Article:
The Urban Ecology Center (UEC) will be hosting its first training intensive for civic and community leaders from cities around the world this summer from July 23 to 27.

Attendees are coming to learn about the unique urban environmental education and community center model that the UEC has been running in Milwaukee for over 25 years. Rather than traveling to other cities, the Urban Ecology Center is bringing interested groups to Milwaukee. Confirmed participants are from Guadalajara, Mexico; Tiberias, Israel; Medellín, Columbia; and US cities in North Carolina, Missouri, Georgia, Louisiana, and Texas.

“In addition to our pride in our home city, much of our work revolves around having a sense of place,” said Ken Leinbach, UEC executive director. “Our model is founded on understanding and nurturing our place – community members, local partners, land, water, plants, and wildlife. Bringing folks to Milwaukee provides them with the opportunity to see our model in action and helps participants to consider what it could look like in their own communities.”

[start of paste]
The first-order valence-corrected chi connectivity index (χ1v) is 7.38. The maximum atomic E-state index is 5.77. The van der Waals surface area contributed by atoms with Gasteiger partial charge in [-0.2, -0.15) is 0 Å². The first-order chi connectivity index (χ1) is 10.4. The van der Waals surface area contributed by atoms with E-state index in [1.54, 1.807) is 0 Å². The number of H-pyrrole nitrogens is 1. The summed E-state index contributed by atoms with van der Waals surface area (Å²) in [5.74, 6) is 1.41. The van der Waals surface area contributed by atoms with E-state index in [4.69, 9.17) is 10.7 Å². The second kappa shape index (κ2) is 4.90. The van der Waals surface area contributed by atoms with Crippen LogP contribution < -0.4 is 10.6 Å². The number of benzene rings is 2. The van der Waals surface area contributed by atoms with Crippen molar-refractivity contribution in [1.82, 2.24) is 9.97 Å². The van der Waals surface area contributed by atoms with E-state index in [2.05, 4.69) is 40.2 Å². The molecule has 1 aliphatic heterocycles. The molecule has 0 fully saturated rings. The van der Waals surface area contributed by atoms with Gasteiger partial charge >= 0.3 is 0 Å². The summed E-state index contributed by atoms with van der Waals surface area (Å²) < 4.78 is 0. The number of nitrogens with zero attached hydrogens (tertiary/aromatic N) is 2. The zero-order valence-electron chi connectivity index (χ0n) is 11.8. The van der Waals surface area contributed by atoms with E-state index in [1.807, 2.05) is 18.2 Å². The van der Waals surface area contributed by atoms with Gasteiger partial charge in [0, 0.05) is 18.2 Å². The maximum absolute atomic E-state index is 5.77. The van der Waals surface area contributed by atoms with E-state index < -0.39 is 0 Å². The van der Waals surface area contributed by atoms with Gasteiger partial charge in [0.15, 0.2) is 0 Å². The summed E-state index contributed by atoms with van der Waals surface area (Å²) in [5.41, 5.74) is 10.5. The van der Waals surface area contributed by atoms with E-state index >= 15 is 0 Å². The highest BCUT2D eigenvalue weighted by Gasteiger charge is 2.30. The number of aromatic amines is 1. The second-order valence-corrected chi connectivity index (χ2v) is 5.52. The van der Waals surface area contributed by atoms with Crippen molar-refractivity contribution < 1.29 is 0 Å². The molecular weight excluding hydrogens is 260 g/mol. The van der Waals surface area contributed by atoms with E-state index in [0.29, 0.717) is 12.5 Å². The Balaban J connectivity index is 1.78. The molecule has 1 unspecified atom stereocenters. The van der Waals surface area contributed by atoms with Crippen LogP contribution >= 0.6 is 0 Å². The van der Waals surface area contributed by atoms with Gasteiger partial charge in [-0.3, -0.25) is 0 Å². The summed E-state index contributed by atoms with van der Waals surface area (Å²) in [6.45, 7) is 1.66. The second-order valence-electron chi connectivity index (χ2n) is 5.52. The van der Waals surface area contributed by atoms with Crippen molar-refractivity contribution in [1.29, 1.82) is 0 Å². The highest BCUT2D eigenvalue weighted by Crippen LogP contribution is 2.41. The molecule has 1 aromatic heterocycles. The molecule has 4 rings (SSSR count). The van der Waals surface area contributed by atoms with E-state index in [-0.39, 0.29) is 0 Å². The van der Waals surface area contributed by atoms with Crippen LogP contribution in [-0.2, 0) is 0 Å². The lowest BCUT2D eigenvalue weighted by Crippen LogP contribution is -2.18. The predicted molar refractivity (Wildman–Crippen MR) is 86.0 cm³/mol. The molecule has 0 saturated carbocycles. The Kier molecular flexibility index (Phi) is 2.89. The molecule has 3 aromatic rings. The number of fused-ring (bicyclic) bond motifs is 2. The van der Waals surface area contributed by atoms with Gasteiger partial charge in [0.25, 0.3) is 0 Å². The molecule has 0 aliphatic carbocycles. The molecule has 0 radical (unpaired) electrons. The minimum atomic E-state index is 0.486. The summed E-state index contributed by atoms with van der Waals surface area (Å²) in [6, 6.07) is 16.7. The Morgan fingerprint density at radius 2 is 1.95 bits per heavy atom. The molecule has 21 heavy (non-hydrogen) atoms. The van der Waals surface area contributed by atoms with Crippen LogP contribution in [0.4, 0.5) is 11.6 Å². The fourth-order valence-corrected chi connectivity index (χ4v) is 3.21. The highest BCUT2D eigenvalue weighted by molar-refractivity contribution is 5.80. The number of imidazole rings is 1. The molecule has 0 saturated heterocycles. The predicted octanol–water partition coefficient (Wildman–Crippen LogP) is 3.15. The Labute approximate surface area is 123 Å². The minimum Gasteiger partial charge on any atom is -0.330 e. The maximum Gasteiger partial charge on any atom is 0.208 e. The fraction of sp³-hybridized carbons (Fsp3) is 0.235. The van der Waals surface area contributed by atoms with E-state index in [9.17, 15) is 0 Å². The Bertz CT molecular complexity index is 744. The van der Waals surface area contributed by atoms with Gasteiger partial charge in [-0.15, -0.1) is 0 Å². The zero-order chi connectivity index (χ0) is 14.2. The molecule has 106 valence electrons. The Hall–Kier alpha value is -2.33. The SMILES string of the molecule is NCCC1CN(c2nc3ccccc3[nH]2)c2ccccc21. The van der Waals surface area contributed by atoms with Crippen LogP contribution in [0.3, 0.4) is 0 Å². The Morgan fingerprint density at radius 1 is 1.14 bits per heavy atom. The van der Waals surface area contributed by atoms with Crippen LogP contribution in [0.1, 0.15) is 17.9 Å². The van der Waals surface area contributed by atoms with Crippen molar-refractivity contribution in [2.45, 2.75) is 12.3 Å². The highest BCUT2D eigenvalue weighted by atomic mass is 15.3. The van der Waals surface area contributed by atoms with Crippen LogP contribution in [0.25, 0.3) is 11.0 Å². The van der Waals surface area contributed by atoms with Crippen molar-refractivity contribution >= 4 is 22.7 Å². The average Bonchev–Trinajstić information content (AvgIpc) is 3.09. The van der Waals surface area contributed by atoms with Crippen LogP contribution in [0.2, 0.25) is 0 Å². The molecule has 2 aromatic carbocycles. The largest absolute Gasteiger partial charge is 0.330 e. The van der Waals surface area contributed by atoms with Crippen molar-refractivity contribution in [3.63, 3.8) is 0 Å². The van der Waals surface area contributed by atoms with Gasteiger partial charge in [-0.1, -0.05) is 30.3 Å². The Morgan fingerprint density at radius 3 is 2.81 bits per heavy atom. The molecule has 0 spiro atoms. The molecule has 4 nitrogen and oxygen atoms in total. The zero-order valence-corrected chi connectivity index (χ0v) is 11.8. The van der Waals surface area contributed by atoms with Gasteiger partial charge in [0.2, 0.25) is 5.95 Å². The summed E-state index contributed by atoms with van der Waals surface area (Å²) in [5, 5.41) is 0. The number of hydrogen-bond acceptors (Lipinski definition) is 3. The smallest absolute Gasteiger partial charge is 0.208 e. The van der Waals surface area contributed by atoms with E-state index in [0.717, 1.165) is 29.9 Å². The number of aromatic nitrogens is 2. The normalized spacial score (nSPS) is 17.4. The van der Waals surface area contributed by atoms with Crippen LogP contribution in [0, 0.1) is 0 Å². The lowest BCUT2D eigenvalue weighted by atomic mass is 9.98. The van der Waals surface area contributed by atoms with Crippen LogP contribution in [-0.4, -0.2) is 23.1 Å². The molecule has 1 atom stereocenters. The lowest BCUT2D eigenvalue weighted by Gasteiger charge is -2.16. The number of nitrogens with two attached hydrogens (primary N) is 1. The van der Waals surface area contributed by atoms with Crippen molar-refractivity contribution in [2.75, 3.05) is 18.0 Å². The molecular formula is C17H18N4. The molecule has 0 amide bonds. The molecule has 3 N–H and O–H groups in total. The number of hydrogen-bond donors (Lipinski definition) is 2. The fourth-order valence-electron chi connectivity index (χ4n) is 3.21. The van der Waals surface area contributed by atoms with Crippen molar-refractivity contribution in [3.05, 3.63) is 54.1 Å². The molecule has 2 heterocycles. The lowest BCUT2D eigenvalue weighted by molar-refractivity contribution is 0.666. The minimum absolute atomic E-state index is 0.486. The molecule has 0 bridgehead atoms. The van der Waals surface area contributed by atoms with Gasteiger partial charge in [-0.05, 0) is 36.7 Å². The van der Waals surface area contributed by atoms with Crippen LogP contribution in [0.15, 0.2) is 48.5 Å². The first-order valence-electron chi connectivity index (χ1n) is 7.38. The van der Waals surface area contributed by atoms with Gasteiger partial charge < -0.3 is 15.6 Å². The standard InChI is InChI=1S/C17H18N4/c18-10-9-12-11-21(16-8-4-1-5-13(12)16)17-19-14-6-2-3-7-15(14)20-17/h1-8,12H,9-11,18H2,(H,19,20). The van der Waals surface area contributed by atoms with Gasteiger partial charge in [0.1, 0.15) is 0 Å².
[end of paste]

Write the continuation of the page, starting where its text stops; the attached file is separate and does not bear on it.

Building on the lessons shared in the bestselling book Urban Ecology: A Natural Way to Transform Kids, Parks, Cities and the World written by Leinbach, the Intensive curriculum not only shares first-hand experience with the programs run by the UEC, but has sessions related to getting started, structure, and funding as well.

“We believe that cities of a certain size share a similar problem where green spaces in socially challenged neighborhoods become sites for negative activities. An Urban Ecology Center can turn this around,” added Leinbach. “Our goal is to provide enough training and guidance for participants to be able to take the next steps towards doing the same kind of work in their own cities. We believe that our model is replicable around the world and that our attendees will be more successful after coming to Milwaukee to see firsthand how it works, learning from us and each other.”

The Urban Ecology Center has three locations in Milwaukee each serving their surrounding neighborhoods and partnering with local schools to provide environmental education field trips. Each branch is connected to a public green space with native ecosystems that are cared for by UEC staff and volunteers and are used as outdoor classrooms. Annually, 225,000 individuals visit the UEC’s three branches and parks.

In addition to visiting the three branches, participants will be exploring Milwaukee highlights including Miller Park, Hubbard Park Beer Garden, the lakefront, and several local restaurants.

“There is a quiet experiment in Milwaukee that is turning heads. It’s a story of a group of ordinary people in an ordinary neighborhood who created something quite extraordinary. It starts with getting a city kid to explore their neighborhood park and has the power to transform a city. It’s remarkable. It’s contagious. And it works as a catalyst for social change.”

– Quote from Urban Ecology book cover

Urban Ecology Center

Lee Matz